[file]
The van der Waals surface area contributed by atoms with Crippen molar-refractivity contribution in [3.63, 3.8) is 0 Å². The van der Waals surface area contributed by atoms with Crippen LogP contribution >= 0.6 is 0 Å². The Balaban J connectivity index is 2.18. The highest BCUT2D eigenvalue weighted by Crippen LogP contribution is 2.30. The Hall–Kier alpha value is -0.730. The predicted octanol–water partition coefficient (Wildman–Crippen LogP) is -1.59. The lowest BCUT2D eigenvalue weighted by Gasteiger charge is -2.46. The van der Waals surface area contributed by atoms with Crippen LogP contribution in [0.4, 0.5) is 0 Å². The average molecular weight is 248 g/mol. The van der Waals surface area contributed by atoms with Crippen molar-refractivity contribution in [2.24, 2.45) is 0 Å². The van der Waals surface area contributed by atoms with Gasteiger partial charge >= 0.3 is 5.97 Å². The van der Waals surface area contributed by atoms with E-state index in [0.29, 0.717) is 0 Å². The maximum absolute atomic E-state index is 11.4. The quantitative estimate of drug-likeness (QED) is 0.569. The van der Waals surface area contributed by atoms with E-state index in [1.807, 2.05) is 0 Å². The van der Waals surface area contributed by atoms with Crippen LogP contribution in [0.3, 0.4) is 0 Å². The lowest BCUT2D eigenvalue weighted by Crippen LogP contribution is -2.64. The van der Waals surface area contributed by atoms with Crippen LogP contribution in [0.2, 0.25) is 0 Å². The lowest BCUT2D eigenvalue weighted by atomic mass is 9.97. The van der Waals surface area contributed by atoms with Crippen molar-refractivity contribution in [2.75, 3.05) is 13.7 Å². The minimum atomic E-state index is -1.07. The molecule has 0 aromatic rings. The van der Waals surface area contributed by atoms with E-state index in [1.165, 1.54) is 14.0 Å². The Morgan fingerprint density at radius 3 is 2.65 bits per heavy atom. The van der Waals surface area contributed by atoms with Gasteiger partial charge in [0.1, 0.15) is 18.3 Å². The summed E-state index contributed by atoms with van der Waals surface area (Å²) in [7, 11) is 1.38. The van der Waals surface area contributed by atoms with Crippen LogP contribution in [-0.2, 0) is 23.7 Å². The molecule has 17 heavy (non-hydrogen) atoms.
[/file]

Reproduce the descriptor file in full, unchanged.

The van der Waals surface area contributed by atoms with Crippen molar-refractivity contribution in [3.63, 3.8) is 0 Å². The van der Waals surface area contributed by atoms with Crippen LogP contribution >= 0.6 is 0 Å². The Balaban J connectivity index is 2.18. The highest BCUT2D eigenvalue weighted by Crippen LogP contribution is 2.30. The Hall–Kier alpha value is -0.730. The predicted octanol–water partition coefficient (Wildman–Crippen LogP) is -1.59. The lowest BCUT2D eigenvalue weighted by Gasteiger charge is -2.46. The van der Waals surface area contributed by atoms with Crippen LogP contribution in [0.4, 0.5) is 0 Å². The average molecular weight is 248 g/mol. The van der Waals surface area contributed by atoms with Crippen molar-refractivity contribution in [2.24, 2.45) is 0 Å². The van der Waals surface area contributed by atoms with Gasteiger partial charge >= 0.3 is 5.97 Å². The van der Waals surface area contributed by atoms with E-state index in [0.29, 0.717) is 0 Å². The maximum absolute atomic E-state index is 11.4. The quantitative estimate of drug-likeness (QED) is 0.569. The van der Waals surface area contributed by atoms with E-state index in [1.807, 2.05) is 0 Å². The van der Waals surface area contributed by atoms with Crippen LogP contribution in [0.3, 0.4) is 0 Å². The lowest BCUT2D eigenvalue weighted by Crippen LogP contribution is -2.64. The van der Waals surface area contributed by atoms with Crippen LogP contribution in [0.2, 0.25) is 0 Å². The lowest BCUT2D eigenvalue weighted by atomic mass is 9.97. The van der Waals surface area contributed by atoms with Crippen molar-refractivity contribution in [2.75, 3.05) is 13.7 Å². The minimum atomic E-state index is -1.07. The molecule has 0 aromatic rings. The van der Waals surface area contributed by atoms with E-state index in [1.165, 1.54) is 14.0 Å². The Morgan fingerprint density at radius 3 is 2.65 bits per heavy atom. The van der Waals surface area contributed by atoms with Gasteiger partial charge in [0.1, 0.15) is 18.3 Å². The summed E-state index contributed by atoms with van der Waals surface area (Å²) in [7, 11) is 1.38. The van der Waals surface area contributed by atoms with Crippen LogP contribution in [-0.2, 0) is 23.7 Å². The molecule has 17 heavy (non-hydrogen) atoms.